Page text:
Known for his long wiry frame, thick 50s-style glasses and deep knowledge of sports trivia, Planter was a permanent fixture dashing through the stands at Toronto sporting events. His history of hawking programs at games and concerts predates Exhibition Stadium.
Platner died last week at age 67 after suffering a stroke in July.
CBC's Jamie Strashin profiled Platner back in 2007. At the time, Platner estimated he'd worked some 2,300 baseball games alone. An untold number of concerts and football games add to that total.
During his interview with Strashin, Platner charged up and down the stands, selling programs at a frantic pace.
Harvey Weinberg, who watched Platner at work for years, said 'The Program Guy' was a hit with fans who appreciated the hustle he showed in the stands, which on many days out-shined the team behind him on the field.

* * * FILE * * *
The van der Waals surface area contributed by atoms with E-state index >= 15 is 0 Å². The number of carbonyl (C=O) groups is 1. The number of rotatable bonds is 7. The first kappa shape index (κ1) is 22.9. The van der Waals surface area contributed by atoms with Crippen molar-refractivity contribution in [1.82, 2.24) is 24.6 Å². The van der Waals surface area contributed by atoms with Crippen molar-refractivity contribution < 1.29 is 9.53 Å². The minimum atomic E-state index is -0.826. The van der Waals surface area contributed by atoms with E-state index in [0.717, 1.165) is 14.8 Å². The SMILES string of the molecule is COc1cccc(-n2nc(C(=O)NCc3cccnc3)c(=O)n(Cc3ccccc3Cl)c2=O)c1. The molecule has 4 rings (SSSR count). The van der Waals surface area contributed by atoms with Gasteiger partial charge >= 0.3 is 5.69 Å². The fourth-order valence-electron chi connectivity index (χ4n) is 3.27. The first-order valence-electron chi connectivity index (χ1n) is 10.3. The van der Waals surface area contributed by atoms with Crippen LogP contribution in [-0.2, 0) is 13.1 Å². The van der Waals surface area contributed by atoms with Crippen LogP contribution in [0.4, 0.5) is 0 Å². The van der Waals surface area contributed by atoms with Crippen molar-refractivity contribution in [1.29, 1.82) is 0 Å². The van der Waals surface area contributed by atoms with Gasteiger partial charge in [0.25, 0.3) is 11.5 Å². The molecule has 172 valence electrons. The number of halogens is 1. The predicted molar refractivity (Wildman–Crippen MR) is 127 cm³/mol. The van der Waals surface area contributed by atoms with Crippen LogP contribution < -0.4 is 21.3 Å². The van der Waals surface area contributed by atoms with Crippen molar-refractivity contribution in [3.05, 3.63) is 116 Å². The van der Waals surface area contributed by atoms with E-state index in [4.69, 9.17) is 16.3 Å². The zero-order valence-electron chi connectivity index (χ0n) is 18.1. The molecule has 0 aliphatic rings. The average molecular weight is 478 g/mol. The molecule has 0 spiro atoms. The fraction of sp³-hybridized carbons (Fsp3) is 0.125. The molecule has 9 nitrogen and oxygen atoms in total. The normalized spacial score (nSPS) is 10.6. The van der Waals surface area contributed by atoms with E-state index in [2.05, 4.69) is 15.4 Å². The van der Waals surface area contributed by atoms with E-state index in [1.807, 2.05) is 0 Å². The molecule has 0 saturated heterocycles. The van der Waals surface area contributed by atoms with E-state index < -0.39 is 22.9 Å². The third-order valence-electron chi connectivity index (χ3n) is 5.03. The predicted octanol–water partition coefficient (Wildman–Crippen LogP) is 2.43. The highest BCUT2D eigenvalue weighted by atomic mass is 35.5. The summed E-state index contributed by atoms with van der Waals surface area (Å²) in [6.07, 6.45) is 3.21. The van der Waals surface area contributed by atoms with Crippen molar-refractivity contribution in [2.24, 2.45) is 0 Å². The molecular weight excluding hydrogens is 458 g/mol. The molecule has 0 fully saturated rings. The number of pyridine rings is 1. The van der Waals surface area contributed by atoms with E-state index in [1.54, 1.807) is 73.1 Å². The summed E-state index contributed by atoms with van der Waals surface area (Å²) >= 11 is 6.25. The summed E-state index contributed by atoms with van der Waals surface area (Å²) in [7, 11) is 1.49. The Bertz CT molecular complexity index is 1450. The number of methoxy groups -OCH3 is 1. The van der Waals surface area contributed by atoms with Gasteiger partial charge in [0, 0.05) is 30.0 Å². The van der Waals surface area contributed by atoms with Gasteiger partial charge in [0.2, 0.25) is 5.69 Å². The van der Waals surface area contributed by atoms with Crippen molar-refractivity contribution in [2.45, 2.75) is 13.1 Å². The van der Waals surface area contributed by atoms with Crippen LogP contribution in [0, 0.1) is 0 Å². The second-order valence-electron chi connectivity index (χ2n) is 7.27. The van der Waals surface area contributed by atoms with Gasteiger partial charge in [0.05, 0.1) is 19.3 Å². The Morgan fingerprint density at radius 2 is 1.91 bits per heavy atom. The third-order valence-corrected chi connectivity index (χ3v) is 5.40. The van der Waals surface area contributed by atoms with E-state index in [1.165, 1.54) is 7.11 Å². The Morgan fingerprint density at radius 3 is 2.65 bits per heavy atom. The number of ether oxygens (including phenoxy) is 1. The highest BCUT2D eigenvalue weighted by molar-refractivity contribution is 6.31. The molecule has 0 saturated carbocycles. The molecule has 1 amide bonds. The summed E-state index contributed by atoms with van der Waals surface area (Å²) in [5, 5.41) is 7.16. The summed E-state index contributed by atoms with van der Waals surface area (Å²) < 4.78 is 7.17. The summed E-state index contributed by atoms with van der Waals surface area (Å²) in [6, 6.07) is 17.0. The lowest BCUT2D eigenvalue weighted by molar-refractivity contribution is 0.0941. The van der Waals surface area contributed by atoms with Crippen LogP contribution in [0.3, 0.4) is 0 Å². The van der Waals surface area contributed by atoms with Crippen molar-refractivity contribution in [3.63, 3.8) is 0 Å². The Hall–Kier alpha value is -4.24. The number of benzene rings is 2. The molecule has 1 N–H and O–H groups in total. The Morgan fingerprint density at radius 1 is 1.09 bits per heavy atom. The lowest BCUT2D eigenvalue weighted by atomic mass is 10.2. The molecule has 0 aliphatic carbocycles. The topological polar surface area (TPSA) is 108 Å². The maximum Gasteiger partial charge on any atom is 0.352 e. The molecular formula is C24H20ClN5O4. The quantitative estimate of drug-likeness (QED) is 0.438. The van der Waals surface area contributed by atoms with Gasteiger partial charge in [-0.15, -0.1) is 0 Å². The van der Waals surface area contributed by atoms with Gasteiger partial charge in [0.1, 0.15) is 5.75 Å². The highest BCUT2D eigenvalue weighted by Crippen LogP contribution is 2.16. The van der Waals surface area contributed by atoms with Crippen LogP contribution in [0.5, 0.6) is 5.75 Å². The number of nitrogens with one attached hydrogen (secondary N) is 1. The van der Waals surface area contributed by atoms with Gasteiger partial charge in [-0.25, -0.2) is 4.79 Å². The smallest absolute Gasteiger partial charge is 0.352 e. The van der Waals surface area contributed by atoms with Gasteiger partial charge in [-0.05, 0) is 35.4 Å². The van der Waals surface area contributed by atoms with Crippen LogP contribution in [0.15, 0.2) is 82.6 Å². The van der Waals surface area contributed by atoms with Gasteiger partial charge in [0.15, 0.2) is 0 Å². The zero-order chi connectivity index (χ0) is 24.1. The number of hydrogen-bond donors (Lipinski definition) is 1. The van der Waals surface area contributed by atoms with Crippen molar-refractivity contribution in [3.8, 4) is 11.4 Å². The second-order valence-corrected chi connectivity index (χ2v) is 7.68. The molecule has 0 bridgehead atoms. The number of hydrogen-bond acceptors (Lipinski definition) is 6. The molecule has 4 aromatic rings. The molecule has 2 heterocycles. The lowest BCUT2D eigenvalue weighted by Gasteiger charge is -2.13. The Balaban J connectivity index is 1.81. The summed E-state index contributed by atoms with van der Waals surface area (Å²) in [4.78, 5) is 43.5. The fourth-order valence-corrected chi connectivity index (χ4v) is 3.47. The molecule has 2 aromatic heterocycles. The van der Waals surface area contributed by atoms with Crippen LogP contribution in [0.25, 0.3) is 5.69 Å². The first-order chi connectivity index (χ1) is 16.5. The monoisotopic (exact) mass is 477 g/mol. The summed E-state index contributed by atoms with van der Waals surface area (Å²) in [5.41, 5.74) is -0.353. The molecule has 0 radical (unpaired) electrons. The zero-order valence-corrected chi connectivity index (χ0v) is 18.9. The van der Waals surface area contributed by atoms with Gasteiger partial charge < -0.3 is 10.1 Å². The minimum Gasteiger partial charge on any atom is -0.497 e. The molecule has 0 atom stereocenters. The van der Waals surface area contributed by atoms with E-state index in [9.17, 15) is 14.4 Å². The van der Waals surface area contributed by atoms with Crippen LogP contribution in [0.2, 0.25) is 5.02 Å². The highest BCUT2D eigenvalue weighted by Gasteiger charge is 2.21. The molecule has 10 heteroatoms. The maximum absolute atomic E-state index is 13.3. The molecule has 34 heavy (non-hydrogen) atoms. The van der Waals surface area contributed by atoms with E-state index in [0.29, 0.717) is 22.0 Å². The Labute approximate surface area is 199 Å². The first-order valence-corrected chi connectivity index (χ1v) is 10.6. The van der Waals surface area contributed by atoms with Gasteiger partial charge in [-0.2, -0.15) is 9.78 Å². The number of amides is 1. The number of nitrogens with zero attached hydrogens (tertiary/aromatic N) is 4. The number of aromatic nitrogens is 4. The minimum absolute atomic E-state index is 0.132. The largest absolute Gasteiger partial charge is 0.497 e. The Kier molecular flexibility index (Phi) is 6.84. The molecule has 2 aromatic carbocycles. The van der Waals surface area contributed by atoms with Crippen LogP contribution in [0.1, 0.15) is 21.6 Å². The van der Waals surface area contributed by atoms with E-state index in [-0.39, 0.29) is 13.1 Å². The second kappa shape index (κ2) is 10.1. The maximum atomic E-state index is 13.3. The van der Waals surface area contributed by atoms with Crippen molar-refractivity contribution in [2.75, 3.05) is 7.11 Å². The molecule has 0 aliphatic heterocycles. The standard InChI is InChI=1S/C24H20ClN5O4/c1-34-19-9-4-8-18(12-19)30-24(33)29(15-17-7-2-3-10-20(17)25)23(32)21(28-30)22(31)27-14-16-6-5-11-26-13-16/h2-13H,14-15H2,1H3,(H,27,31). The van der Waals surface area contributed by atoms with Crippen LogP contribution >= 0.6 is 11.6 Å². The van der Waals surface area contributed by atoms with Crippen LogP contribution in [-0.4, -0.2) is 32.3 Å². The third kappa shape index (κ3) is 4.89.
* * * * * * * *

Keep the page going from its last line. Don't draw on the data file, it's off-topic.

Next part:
"His style, his hustle, he's fun to be around," said Weinberg. "I've seen him almost since Day One at Exhibition Stadium, running through the stands, selling programs. Very knowledgeable, knows a lot about the game. We go back in history, back to the 50s, 60s. He's like wine, he got better with age."
In his conversation with Strashin, Platner credited his on-the-job workout and Pilates with keeping him in shape.
Platner told Strashin that it's the interaction with fans that kept him coming back to work, year after year.
"I guess it's because I like to meet the people, the experiences I have just seeing shows, working shows and the whole experiences of vending," he said. "You know, it's just a wonderful feeling that you can interact people."
A funeral for Platner is scheduled for today at Mount Sinai Memorial Park. Funeral information is posted here.